Even if you don’t have one yet, you’ve probably seen the new credit cards that have a microchip on the front. These chips, officially called EMV Smart Chips (The EMV means “Europay, MasterCard and Visa”), provide users with a better layer of security than traditional credit card magnetic strips. They’re more secure because the chip and credit card reader talk to each other using encrypted data – old cards simply gave the data without protection. This makes chipped cards far more difficult for fraudsters to clone and they’re certainly a welcome technology for anyone looking to protect their identity and financial information.
It’s time to retire your swiping motion and get caught up on the insert – the credit card microchip EMV conversion mandate is upon us come Thursday, September 30.
If you do your banking with a major financial institution like Bank of America, Wells Fargo or Chase, there is a pretty good chance that you already have a microchip on your credit or debit card. Not only that, but you may have used the technology already while shopping at a major retail chain (Wal-Mart is where I first encountered one). Continue Reading at About Bill Pay
But unlike a simple magnetic strip, the chip interacts with the machine that is reading it, in order to encrypt the data and authenticate it more securely. In effect, the credit card and its reader have an encrypted conversation in order to ensure the credit card is valid, while a simple (that is, “dumb”) magnetic stripe merely recites your credit card number and expiration date to any machine that can read it. Continue Reading at Credit.com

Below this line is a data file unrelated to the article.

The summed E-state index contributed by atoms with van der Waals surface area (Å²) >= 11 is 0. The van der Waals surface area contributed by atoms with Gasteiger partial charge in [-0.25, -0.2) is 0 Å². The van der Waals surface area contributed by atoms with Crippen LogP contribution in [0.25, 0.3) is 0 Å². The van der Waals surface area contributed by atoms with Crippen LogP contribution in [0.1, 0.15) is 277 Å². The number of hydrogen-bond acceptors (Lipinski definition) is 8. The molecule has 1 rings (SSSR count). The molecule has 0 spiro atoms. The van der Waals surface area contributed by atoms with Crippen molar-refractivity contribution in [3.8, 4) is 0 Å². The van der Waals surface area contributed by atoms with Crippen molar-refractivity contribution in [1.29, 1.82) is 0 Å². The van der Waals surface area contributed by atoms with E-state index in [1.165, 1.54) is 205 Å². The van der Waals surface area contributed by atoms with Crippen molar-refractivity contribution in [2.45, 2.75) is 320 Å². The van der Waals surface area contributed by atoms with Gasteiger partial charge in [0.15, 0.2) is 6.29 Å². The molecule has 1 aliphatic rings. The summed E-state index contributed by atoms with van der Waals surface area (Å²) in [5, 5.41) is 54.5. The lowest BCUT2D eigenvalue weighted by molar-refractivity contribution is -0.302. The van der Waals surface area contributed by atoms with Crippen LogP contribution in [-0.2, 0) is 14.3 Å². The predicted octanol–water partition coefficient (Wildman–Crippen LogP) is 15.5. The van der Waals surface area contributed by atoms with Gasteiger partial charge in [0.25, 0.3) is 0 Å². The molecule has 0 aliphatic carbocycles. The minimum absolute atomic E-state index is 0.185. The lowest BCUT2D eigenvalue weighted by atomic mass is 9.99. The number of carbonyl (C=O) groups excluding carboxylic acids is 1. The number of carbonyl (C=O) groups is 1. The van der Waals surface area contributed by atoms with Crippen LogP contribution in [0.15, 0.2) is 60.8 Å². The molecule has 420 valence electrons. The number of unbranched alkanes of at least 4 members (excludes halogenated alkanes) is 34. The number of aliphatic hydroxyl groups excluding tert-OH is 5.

Avoiding Credit Card Chip Scams
Ironically, the new credit card security chips, which are supposed to keep your information even more secure from hackers and data breaches, has driven scammers to come up with new (& old) angles to steal your personal information. While we all may be just a little safer using our cards at retail stores, criminals are using phishing emails which appear to be from legitimate banks. The company logos, addresses and information all appear to be real. The messages read to the effect, “Your card is on the way, but you need to update some information before you can start using it”.
They then ask you for your account numbers, passwords and other sensitive information that you definitely do not want to give out. Don’t go for it!
Do not reply to the email.
Do not click on any links within the email
Your bank or credit card company will never ask you for this kind of information via email. Keep your account numbers and online passwords secure and never give them to anyone you can’t 100% verify their identity.
This type of scam has been going on since the beginning of the internet, but that doesn’t mean it’s not still an effective tool for identity thieves. Stay aware. Report any suspicious emails like this to your financial institutions immediately. If you believe you’ve been a victim of one of these scams, immediately check your credit report and monitor your credit to ensure you haven’t had more information stolen than just your account numbers.
My name is Jennifer Price and I started StopIdentityFraud.org because internet privacy & security are issues that are extremely important to me. As a private network security consultant, too often do I see the damage that can be caused by identity theft & fraud. It’s my goal to help educate people about id theft and how to better protect themselves against it. Feel free to get in touch with me here or on any of my social media profiles.